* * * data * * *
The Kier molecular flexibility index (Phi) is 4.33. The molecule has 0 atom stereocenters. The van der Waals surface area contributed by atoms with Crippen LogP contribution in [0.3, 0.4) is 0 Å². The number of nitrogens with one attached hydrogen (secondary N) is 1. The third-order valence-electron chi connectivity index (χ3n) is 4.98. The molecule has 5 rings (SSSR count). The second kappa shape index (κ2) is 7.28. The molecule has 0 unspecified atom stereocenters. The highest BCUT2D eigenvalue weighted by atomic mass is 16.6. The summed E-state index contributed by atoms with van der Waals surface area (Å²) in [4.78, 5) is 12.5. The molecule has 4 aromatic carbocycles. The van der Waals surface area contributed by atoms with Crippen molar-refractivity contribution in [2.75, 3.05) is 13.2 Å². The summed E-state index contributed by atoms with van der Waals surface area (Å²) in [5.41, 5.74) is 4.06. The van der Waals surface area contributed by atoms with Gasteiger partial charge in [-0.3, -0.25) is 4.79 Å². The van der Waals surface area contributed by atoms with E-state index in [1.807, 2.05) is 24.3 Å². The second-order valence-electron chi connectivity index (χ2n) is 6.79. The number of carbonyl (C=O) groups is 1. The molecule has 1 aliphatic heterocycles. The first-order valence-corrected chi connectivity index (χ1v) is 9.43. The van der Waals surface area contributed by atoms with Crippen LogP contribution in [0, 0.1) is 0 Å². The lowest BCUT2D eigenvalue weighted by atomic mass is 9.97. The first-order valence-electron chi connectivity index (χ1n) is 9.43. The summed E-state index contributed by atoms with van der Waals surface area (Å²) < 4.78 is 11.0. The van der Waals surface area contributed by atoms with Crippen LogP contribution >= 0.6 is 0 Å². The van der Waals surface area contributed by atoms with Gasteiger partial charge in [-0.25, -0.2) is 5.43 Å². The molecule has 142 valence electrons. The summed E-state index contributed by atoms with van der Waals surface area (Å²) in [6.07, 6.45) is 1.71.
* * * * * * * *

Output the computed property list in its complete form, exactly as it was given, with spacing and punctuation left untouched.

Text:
The Kier molecular flexibility index (Phi) is 4.33. The molecule has 0 atom stereocenters. The van der Waals surface area contributed by atoms with Crippen LogP contribution in [0.3, 0.4) is 0 Å². The number of nitrogens with one attached hydrogen (secondary N) is 1. The third-order valence-electron chi connectivity index (χ3n) is 4.98. The molecule has 5 rings (SSSR count). The second kappa shape index (κ2) is 7.28. The molecule has 0 unspecified atom stereocenters. The highest BCUT2D eigenvalue weighted by atomic mass is 16.6. The summed E-state index contributed by atoms with van der Waals surface area (Å²) in [4.78, 5) is 12.5. The molecule has 4 aromatic carbocycles. The van der Waals surface area contributed by atoms with Crippen molar-refractivity contribution in [2.75, 3.05) is 13.2 Å². The summed E-state index contributed by atoms with van der Waals surface area (Å²) in [5.41, 5.74) is 4.06. The van der Waals surface area contributed by atoms with Gasteiger partial charge in [-0.3, -0.25) is 4.79 Å². The van der Waals surface area contributed by atoms with E-state index in [1.807, 2.05) is 24.3 Å². The second-order valence-electron chi connectivity index (χ2n) is 6.79. The number of carbonyl (C=O) groups is 1. The molecule has 1 aliphatic heterocycles. The first-order valence-corrected chi connectivity index (χ1v) is 9.43. The van der Waals surface area contributed by atoms with Crippen LogP contribution in [0, 0.1) is 0 Å². The lowest BCUT2D eigenvalue weighted by atomic mass is 9.97. The first-order valence-electron chi connectivity index (χ1n) is 9.43. The summed E-state index contributed by atoms with van der Waals surface area (Å²) < 4.78 is 11.0. The van der Waals surface area contributed by atoms with Crippen LogP contribution >= 0.6 is 0 Å². The van der Waals surface area contributed by atoms with Gasteiger partial charge in [-0.25, -0.2) is 5.43 Å². The molecule has 142 valence electrons. The summed E-state index contributed by atoms with van der Waals surface area (Å²) in [6.07, 6.45) is 1.71.